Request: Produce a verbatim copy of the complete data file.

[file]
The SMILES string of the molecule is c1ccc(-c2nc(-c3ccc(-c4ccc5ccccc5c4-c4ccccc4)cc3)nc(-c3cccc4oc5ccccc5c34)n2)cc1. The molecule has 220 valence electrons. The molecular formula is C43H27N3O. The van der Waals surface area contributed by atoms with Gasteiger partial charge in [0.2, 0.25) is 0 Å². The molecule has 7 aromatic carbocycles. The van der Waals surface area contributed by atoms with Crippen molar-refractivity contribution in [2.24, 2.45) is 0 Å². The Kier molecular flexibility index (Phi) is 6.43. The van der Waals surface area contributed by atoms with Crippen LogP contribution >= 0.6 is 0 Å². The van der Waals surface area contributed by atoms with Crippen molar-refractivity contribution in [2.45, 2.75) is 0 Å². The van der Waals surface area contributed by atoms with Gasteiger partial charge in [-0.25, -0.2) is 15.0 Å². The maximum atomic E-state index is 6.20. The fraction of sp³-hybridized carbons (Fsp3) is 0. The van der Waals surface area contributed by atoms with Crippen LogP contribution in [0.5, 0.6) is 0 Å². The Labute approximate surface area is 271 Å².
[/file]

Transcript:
The SMILES string of the molecule is c1ccc(-c2nc(-c3ccc(-c4ccc5ccccc5c4-c4ccccc4)cc3)nc(-c3cccc4oc5ccccc5c34)n2)cc1. The molecule has 220 valence electrons. The molecular formula is C43H27N3O. The van der Waals surface area contributed by atoms with Gasteiger partial charge in [0.2, 0.25) is 0 Å². The molecule has 7 aromatic carbocycles. The van der Waals surface area contributed by atoms with Crippen molar-refractivity contribution in [2.24, 2.45) is 0 Å². The Kier molecular flexibility index (Phi) is 6.43. The van der Waals surface area contributed by atoms with Crippen LogP contribution >= 0.6 is 0 Å². The van der Waals surface area contributed by atoms with Crippen molar-refractivity contribution in [2.45, 2.75) is 0 Å². The van der Waals surface area contributed by atoms with Gasteiger partial charge in [-0.25, -0.2) is 15.0 Å². The maximum atomic E-state index is 6.20. The fraction of sp³-hybridized carbons (Fsp3) is 0. The van der Waals surface area contributed by atoms with Crippen LogP contribution in [0.5, 0.6) is 0 Å². The Labute approximate surface area is 271 Å².